Search

Search Keywords

 
 
 

Images/Products Matching

Sort By:  
Turtle Tracks - Black and White
Turtle Tracks - Black and White
Underway and making way, slow but sure, a turtle plodded along the beach near the Ludington State Park Beach House. The turtle’s slow pace gave me time to create an artistic composition that emphasized the beauty of its tracks. The highlights and shadows resulting from the bright, low-in-the-sky evening light raking across the beach made the tracks more distinct and more beautiful. This is one of my son Brad’s favorite images of mine. Brad was ecstatic when he saw the Fuji Velvia slide of this image after I dug it out of the slide storage box it had been living in for years.
$0.00
Hamlin Lake Sunrise
Hamlin Lake Sunrise
Calm water, geese, fog, and a colorful sunrise are common ingredients in outdoor photography. When you combine all four of them in one photograph, you have a recipe for success.
$0.00
Protecting Michigan
Protecting Michigan
In order to help protect this beautiful piebald deer, my dad and I have sworn not to tell people where we found it. We had received a tip from a family friend, and after almost two hours of searching for this elusive animal, we were getting ready to give up. Suddenly, I spotted it about 75 yards away in the woods. It wasn't until I downloaded this image and saw it on my 30-inch monitor that I noticed the other two deer in the scene. Our perseverance and teamwork paid off.
$0.00
Snowy Owl (0037)
Snowy Owl (0037)
Snowy Owl
$0.00
Determination
Determination
I don't know who was more determined, the fish trying to jump up the dam on the Betsie River, or me trying to capture a flying fish with my camera. After a 30 minute battle, I finally got my photo. Unfortunately for the fish, it never made it high enough to get over the dam.
$0.00
Keep Off
Keep Off
Keep Off
$0.00
Benzie Dam (0138)
Trying So Hard
Benzie Dam
$0.00
The New World
The New World
Old enough to explore, a fawn pauses to check out a potential threat at the edge of its still small world in a swale between dunes near the Sable River. Hundreds of park visitors swimming, fishing, or just sitting on the beach have no idea the nearby swale is the fawn's first home.
$0.00
Rare Bird
Rare Bird
A three-day-old piping plover is dwarfed by dune grass near a pond in the dunes north of Big Point Sable Lighthouse. The tiny bird has no idea it is a rare endangered species. Michigan Department of Natural Resources piping plover steward Katrina Hernandez and I have spent a couple hours this morning finding the plover and rest of its family after they fled from the cage and fencing designed to keep people and predators away, yet not to restrict the birds from leaving.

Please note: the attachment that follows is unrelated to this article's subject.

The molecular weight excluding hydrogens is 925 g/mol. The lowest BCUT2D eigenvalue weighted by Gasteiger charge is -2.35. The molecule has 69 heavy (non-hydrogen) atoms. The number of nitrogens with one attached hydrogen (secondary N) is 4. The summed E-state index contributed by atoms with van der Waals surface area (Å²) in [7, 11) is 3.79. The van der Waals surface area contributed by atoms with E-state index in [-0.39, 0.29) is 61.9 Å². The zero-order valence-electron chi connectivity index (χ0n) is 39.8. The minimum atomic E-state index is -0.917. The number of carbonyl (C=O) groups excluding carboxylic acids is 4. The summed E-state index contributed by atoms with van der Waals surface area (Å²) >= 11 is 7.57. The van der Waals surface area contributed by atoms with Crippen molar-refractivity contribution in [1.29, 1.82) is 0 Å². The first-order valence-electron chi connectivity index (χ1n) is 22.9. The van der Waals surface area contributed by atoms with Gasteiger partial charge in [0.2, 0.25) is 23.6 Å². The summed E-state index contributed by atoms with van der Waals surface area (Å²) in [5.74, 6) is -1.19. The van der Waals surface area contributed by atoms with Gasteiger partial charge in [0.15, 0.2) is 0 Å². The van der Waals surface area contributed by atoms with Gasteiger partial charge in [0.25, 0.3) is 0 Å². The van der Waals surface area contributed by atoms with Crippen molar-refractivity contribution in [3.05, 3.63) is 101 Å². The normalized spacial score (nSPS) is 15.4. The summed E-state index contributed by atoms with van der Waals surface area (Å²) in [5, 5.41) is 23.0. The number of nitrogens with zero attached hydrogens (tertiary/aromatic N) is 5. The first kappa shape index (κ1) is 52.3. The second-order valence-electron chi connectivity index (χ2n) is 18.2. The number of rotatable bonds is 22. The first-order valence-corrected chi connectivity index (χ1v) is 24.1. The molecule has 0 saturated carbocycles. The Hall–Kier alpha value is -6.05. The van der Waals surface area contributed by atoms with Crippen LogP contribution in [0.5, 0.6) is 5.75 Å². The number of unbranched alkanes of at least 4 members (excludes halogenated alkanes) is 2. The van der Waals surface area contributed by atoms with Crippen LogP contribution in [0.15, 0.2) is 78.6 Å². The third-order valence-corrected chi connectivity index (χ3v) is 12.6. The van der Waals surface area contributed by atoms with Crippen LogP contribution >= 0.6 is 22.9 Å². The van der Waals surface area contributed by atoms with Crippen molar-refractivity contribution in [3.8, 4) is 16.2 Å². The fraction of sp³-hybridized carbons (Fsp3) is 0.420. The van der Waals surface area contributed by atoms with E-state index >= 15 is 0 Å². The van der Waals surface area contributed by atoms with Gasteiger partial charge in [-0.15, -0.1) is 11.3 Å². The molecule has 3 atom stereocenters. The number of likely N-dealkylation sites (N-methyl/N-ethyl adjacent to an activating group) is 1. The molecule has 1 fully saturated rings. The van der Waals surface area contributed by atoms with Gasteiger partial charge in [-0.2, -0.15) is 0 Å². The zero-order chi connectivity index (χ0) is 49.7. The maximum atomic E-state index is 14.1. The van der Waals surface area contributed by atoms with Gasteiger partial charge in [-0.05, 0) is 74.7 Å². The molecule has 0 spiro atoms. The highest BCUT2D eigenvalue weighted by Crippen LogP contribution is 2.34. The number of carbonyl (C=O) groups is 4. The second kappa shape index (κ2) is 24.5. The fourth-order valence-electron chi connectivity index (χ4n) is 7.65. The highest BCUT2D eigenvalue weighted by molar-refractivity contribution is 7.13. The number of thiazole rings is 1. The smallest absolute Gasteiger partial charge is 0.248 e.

$0.00
Wednesday (3378)
Wednesday (3378)
Wednesday (3378)
$0.00
Legends Ranch Clover Field in Morning (0288)
Legends Ranch Clover Field in Morning (0288)
Legends Ranch Clover Field in Morning
$0.00
Soaring
Soaring
Our adrenalin flies off the chart as this bald eagle sweeps right over the top of our photography skiff on Hamlin Lake. My son Brad and I have set out this morning in our tiny Boston Whaler to try to show another avid bird photographer, Dr. Zane Knoer, an eagle to photograph. We are getting a better eagle show than we could have dreamed.
$0.00
Todd Reed\'s Day 4 of 365
Todd Reed's Day 4 of 365
Birds of a feather try to stay warm on a wire together along Iris Road. They remind me of tightrope walkers maintaining balance as their wire perch sways erratically with gusts of ice-cold wind. F2.8 at 1/800, ISO 400, 300 mm lens at 300 mm
$0.00
The Good Life
The Good Life
What is there about watching a seagull soar into the sunset that makes us want to trade places, if only for a short flight? I had that feeling one warm, sunny evening while watching this gull fly over Lake Michigan. But I have witnessed the opposite extreme--seagulls hunkering down on ice formations against wind, snow and cold on subzero mornings. Life as a seagull probably is seldom romantic; often it is a fight for survival.
$0.00
Protecting the Family
Protecting the Family
We took our Heaven on Hamlin Weekend Workshop students on a pontoon boat ride to the southern edge of the Ludington State Park to try to photograph bald eagles. After a long search, we found this eagle perched near the nest. It appeared to be guarding the nest from other predators.
$0.00
Legends Ranch Bucks at Stump Blind Black and White (0414)
Legends Ranch Bucks at Stump Blind Black and White (0414)
Legends Ranch Bucks at Stump Blind Black and White